Another restriction due to the lack of space concerns the strollers which are not allowed on the cable cars, but if the influx of people is low you can ask if it is possible to go up with the closed stroller; the decision is at the discretion of the staff.
È the use of a mask is mandatory on board the vehicles.
As for the payment you will have many possibilities to choose from, some of which will also guarantee you a decent saving if you intend to use the service more than once. The price of a ride is 8$, which can also be paid in cash to the staff on board or you can obtain a single ticket before boarding.
But be careful: the single journey can be used only and exclusively on the cable car you got on. Therefore, if you want to start the journey on one line and end it on another you will have to pay another ticket.
It should also be noted that "single travel" means a "one way" travel (one way), so if you want to go from one terminus to the other and then go back on the same line you will have to take another ticket: since it is not a "time" ticket but a "one-way" ticket, it is not possible to stay inside the cable car to make the return journey with the same ticket.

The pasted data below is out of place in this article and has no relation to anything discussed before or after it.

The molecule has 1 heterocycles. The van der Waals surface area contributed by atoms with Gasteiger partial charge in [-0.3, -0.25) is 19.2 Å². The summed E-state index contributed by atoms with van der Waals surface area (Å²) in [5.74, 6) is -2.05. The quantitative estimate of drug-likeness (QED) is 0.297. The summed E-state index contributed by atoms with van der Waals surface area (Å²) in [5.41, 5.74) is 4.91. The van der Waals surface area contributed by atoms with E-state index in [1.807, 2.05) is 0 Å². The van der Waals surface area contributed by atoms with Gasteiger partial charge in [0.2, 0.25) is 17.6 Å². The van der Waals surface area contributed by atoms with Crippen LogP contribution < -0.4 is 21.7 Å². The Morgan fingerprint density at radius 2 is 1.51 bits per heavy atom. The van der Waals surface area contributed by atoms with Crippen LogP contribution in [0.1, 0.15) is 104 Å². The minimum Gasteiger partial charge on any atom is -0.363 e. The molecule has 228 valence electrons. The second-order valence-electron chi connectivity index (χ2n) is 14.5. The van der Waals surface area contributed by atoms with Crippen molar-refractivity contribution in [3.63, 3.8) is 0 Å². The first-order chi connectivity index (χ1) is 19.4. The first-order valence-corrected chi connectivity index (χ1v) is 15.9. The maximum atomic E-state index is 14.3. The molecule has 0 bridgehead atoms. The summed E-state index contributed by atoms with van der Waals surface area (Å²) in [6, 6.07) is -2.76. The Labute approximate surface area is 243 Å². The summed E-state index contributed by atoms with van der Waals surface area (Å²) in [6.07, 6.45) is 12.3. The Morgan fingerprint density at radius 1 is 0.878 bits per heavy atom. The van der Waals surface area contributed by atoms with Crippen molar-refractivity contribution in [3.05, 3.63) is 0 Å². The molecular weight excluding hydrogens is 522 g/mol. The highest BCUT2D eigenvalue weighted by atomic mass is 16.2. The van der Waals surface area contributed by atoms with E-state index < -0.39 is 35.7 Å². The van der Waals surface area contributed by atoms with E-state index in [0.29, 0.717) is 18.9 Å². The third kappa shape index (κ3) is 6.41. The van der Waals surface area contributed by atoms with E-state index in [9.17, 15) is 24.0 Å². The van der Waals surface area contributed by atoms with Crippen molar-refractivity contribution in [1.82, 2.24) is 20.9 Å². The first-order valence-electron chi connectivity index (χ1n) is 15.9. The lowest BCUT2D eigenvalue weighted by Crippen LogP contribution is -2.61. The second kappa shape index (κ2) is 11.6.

But let's see what are the opportunities to save something:
Their price varies based on how many days you want to use it and will also allow you unlimited rides on MUNI public transport.
- 1 day: $ 13
- 3 days: $ 31
- 7 days: $ 41
The cable car service starts at 22.30am and runs all day until XNUMXpm. The cadence of the races is quite frequent in principle there is a race departing from the terminus 10 every minute. To check the steps in detail, we refer you to the official website.
Cable car museum
It is located in 1201 Mason Street and if you want to deepen your knowledge of these peculiar means of transport, a visit may be worthwhile: both the Powell-Hyde and Powell-Mason lines stop in front of the museum while California St. stops on Mason Street which is only three blocks from the building. And this is the way to get recommended, as well as on the subject, why there is no dedicated parking.
Visiting it you will discover that it is not only a simple museum but it is also the point from which all the steel cables that allow the movement of the cable cars of the city depart! To find out more, read our guide to the Cable Car Museum.